How Does Stress Affect Your Health?

stress

By Andra Picincu.

Struggling with pain and aches? Feeling moody and low on energy? Or perhaps you’re having trouble sleeping at night? These signs might indicate that your stress levels are sky high.

Even though a little stress is normal, chronic stress can wreak havoc on your health. It messes up your hormones, affects your mood, and slows your metabolism.

Acute vs. Chronic Stress: What’s the Difference?

A staggering 77 percent of Americans experience physical symptoms due to stress. About 33 percent say they are struggling with extreme stress on a constant basis. Job pressure, financial problems, poor health, and relationship issues are often the culprits.

Stress is your body’s natural reaction to external threats. For instance, when you’re stuck in traffic or rushing to work, your cortisol and adrenaline levels go up. Your heart beats faster and you’re sweating more than usual.

As soon as you arrive at the destination, stress symptoms subside and your hormone levels return to normal. In this case, we’re talking about acute stress. This chemical reaction is perfectly normal and can be beneficial as it keeps you alert and motivated.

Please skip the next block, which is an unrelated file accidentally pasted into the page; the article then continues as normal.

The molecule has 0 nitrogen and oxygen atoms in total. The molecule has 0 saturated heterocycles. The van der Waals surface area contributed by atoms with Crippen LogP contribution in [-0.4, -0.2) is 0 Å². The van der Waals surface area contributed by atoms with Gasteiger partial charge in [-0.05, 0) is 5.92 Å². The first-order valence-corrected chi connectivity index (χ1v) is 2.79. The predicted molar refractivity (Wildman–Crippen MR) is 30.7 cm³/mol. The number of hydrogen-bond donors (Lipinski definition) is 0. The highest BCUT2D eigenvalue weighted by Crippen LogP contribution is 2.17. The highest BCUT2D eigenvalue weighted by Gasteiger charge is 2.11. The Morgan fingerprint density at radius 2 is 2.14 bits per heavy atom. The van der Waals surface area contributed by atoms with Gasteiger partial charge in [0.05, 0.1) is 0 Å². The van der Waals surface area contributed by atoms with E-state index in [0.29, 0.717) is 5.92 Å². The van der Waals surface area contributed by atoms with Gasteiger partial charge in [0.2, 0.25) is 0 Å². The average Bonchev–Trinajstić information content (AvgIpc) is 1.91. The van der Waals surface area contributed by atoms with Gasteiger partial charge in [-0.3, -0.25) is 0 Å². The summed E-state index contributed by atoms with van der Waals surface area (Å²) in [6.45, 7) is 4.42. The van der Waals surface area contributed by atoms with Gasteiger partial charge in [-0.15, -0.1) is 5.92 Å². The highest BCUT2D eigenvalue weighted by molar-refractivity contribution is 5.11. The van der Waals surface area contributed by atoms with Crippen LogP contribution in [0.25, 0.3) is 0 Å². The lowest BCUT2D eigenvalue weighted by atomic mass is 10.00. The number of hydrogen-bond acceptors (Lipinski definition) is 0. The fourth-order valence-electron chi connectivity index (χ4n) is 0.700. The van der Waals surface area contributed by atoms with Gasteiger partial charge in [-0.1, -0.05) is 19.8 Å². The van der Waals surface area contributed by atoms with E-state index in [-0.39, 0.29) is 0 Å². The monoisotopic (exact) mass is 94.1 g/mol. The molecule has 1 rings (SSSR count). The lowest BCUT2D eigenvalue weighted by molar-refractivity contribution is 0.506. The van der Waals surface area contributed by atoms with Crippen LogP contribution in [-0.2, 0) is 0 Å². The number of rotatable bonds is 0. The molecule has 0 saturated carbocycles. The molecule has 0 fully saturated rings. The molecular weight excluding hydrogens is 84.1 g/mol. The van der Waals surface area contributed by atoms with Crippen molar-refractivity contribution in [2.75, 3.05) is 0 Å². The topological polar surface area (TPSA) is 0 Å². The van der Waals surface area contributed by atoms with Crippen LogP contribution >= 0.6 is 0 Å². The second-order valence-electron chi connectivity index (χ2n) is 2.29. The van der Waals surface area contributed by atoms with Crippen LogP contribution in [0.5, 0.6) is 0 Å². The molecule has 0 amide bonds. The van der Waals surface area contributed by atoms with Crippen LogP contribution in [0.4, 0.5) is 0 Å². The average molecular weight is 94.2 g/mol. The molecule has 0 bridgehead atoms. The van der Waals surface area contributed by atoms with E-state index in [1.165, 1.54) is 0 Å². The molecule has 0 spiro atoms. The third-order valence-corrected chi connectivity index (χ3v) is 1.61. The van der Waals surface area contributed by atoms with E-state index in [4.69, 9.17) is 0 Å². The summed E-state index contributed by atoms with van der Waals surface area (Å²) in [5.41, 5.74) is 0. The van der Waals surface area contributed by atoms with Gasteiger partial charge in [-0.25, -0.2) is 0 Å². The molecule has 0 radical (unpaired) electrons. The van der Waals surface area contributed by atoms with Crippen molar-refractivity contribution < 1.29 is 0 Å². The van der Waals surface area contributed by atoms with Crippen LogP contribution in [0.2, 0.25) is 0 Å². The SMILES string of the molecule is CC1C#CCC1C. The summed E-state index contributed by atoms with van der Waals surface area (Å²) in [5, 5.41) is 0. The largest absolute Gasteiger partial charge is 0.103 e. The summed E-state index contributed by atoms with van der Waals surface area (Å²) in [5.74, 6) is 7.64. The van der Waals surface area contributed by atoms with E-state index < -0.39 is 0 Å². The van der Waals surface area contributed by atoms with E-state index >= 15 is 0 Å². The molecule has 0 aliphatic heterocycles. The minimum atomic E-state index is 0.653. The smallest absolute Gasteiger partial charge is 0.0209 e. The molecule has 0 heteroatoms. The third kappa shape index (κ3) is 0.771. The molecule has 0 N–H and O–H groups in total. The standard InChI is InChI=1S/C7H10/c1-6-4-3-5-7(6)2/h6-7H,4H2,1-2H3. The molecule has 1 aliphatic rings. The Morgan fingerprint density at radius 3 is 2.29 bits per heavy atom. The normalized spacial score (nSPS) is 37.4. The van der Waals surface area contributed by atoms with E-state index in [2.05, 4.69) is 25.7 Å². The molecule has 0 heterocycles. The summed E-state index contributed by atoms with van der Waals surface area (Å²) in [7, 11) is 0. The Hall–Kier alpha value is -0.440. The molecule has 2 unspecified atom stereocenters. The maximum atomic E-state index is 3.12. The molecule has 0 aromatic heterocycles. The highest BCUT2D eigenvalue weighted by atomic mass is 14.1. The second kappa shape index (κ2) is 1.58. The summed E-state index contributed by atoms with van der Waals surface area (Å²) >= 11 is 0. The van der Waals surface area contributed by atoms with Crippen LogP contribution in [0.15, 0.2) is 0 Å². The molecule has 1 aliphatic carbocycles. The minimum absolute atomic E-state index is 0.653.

Chronic stress is a whole different story. It usually occurs after a trauma or results from a situation that has not been solved for months or years. For example, you may experience chronic stress if you’re constantly worried about money or work.

With chronic stress, your body is in alert mode 27/7. This means that your cortisol levels are high day and night, which in turn, affects mental and physical health. It can even trigger chronic disorders or worsen their symptoms.

 

The Dangers of Chronic Stress

The longer the stress lasts, the more it affects your mind and body. It drains your energy, leaves you fatigued, and weakens your immune system. Furthermore, cortisol – the stress hormone – promotes fat storage and lowers testosterone levels, leading to weight gain and muscle loss.

Researchers have linked chronic stress to a myriad of problems, from anxiety and depression to heart disease. According to a nine-year study, women who were constantly stressed experienced insomnia and poor sleep. Another study has found that stress affects our food choices and appetite, causing us to eat more and crave unhealthy foods.

In the long run, your risk of diabetes, stroke, insulin resistance, and cardiovascular disease may increase because of stress. The sooner you do something about it, the better. Make health a priority and squeeze more “me” time into your routine. Learn to relax, get more rest, and focus on the things that make you happy.

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